Review by Solandia
A tarot of flowers and fairies set in a wooded fairy-tale world. Each card in the Spirit of Flowers Tarot has a floral association and meaning based on the 'secret language of flowers, their symbolism, legends, and origins'.
The concept for this 78 card tarot deck was created by Laura Tuan, who has been responsible for numerous other tarots - Tarot Egyptiens, Tarot des Gitans, Le Tarots Mayas - all published by De Vecchi. The art is by Antonella Castelli, and has a similar pastel and line-drawn feel to the Tarot Art Nouveau, her other creation. It's full of realistically drawn flowers, and cutesy fairies who are alternately mischievous, happy, inquisitive, sullen, serene, and wistful. Animals also occasionally feature - hamsters, frogs, insects, snails, and two hairy white creatures in the Chariot card, which I eventually identified (with some help) as hedgehogs.
The Chalices are represented by blue flowers - Lilac (Knight of Chalices), Lavender (Nine of Chalices), and Petunia (Four of Chalices). Pentacles are shown by golden flowers - Buttercup, St John's Wort, Dandelion stand for the Queen, Five and Three. Wands are pink and red, with Hibiscus for the King, Oleander for the Six, and Agave for the Ace. The Swords have white flowers, like Yarrow (Nine), Azalea (Four) and Magnolia (Ace).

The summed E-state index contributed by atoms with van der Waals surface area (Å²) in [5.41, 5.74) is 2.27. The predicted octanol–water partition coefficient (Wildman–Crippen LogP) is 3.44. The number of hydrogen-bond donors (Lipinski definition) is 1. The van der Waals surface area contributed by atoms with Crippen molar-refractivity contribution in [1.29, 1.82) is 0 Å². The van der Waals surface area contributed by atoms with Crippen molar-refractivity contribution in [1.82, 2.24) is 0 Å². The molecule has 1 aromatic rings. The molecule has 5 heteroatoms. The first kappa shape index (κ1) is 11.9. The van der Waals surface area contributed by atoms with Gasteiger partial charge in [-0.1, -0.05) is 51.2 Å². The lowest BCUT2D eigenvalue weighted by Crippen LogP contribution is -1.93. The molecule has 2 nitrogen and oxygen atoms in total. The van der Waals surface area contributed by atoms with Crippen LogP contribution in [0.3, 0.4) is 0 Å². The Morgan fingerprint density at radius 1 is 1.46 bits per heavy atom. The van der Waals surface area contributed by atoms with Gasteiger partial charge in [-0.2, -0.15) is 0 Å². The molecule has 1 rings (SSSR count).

Flowers of all colours represent the majors; whatever the artist thought most appropriate for the card archetype… Geranium for the Fool, Jasmine for the Star, Poppy for the Hanged Man, Rose for the World. The major arcana are roughly analogous to standard trumps and include enough familiar symbols to be easily readable.
This is a very sweet tarot; it's not one for face-slapping honesty or confronting imagery. Even the Devil figure is kind of cute… the nymph is only pulling a face at us and there are no chains or flames in sight. The Ten of Swords, normally a violent and even bloody image, shows a sweet-faced blonde girl smiling. The Three of Swords has a curious-looking child, who doesn't look to be in pain or grieving. The Tower is probably the 'scariest' looking card (relatively speaking) in the whole deck: two casually dressed fairies fall headlong from a dead tree. An orchid, the flower association, is below them. (The booklet gives this meaning for the card: XVI - The Tower Orchid. In the language of flowers: end of love. Collapse, excessive ambition, illness, dismissal, deceit, fate, danger, breakdown, warning.)
While the lack of tarot referents in the minors make the Spirit of Flowers difficult to use for the inexperienced, it would be a suitable deck for use with children, querents who are a bit frightened by the idea of tarot cards, or just when you feel the need for a more positive self-reading.
Kate Hill (also known as Solandia) is the founder and editor of Aeclectic Tarot, and has reviewed more than 200 decks over the years.